State Bank of India, the country’s largest lender by assets, reported profit that beat estimates as bad loans fell and interest income rose. Shares reversed gains as fine print showed new restructured debt picked up pace.
Net income climbed 23 percent from a year earlier to 37.4 billion rupees ($589 million), or 5.01 rupees a share, in the three months through March 31, the Mumbai-based lender said Friday. That beat the 35 billion-rupee median of 26 analyst estimates compiled by Bloomberg.
The result underscored Chairman Arundhati Bhattacharya’s progress in bolstering profit by curtailing soured loans while boosting credit growth. SBI joins Bank of Baroda, India’s second-largest lender by assets, in bucking a trend of increases in bad debt at the country’s banks. The stock surged as much as 5.1 percent before giving up the gains.
“The sharp improvement in asset quality surprised most investors,” Hatim Broachwala, a banking analyst at Nirmal Bang Institutional Equities Ltd. in Mumbai, said by phone. “We’ll wait for another quarter to see whether this improvement is sustainable.”
State Bank’s gross bad-loan ratio narrowed to 4.25 percent from 4.9 percent reported in December, the bank said in an exchange filing. Provisions for soured debt fell by 21 percent from a year earlier. The lender restructured loans worth 118 billion rupees in the March quarter, Bhattacharya said.
“Addition of restructured loans at SBI in March quarter was more than double of what management had guided for,” said P. Karthikeyan, a Chennai-based analyst at Cholamandalam Securities Ltd. “This is dragging down the shares inspite of the fall in bad-loan ratio.”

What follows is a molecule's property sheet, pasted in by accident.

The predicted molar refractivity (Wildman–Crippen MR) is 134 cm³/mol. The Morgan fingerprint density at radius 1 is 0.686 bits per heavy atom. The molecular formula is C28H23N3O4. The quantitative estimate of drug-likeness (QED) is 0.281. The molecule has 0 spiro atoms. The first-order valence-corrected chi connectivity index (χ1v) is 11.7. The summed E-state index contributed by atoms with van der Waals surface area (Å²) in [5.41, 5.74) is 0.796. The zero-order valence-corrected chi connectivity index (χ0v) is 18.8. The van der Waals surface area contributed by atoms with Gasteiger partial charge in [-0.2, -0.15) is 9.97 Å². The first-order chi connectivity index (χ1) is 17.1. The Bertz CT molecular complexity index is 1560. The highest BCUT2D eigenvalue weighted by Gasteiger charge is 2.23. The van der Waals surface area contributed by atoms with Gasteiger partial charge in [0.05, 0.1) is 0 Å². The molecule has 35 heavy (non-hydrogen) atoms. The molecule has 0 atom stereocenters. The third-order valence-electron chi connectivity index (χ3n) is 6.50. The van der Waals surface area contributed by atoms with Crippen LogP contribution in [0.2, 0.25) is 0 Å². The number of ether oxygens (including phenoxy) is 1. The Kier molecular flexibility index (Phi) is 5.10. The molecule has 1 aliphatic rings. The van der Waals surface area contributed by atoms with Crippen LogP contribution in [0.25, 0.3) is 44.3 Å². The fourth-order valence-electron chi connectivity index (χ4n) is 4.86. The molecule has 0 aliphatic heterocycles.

The shares fell 2.7 percent to 282.45 rupees in Mumbai trading on Friday, extending this year’s decline to 9.5 percent. The S&P BSE India Bankex, which tracks 12 lenders, has slipped 1.2 percent in 2015.
The bank’s total outstanding loans climbed 7 percent from a year earlier to 13.4 trillion rupees in March, the report showed. Net interest income, or revenue from lending minus payments on deposits, rose 12 percent to 550 billion rupees.
“Stress is lesser in the economy now,” Bhattacharya said. “The trend of non-performing asset formation in easing. We are seeing a lot of recoveries.”
Soured debt in India’s banking system reached 4.79 percent of total loans at the end of 2014, the highest in at least eight years, central bank data show. Bank of Baroda narrowed its gross bad-debt ratio to 3.72 percent in the quarter ended March from 3.85 percent in the December quarter, an exchange filing showed.